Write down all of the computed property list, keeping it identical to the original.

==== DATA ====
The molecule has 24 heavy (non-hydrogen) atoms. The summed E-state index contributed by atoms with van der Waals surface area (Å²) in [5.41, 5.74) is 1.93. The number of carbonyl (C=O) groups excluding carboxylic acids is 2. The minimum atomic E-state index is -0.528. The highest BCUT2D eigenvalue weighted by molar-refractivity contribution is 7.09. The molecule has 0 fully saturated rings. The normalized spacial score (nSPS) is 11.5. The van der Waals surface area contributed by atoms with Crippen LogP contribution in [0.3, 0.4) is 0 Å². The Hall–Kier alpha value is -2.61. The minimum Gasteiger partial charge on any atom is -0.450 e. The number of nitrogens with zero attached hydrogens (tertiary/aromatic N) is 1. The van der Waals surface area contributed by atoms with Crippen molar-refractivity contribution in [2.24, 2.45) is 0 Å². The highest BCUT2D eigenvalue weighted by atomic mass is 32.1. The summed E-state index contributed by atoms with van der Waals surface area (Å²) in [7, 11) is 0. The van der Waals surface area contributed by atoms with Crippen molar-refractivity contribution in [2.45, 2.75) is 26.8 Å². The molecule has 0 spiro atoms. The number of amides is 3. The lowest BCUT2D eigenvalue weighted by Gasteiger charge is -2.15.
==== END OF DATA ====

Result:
The molecule has 24 heavy (non-hydrogen) atoms. The summed E-state index contributed by atoms with van der Waals surface area (Å²) in [5.41, 5.74) is 1.93. The number of carbonyl (C=O) groups excluding carboxylic acids is 2. The minimum atomic E-state index is -0.528. The highest BCUT2D eigenvalue weighted by molar-refractivity contribution is 7.09. The molecule has 0 fully saturated rings. The normalized spacial score (nSPS) is 11.5. The van der Waals surface area contributed by atoms with Crippen LogP contribution in [0.3, 0.4) is 0 Å². The Hall–Kier alpha value is -2.61. The minimum Gasteiger partial charge on any atom is -0.450 e. The number of nitrogens with zero attached hydrogens (tertiary/aromatic N) is 1. The van der Waals surface area contributed by atoms with Crippen molar-refractivity contribution in [2.24, 2.45) is 0 Å². The highest BCUT2D eigenvalue weighted by atomic mass is 32.1. The summed E-state index contributed by atoms with van der Waals surface area (Å²) in [7, 11) is 0. The van der Waals surface area contributed by atoms with Crippen molar-refractivity contribution in [2.45, 2.75) is 26.8 Å². The molecule has 0 spiro atoms. The number of amides is 3. The lowest BCUT2D eigenvalue weighted by Gasteiger charge is -2.15.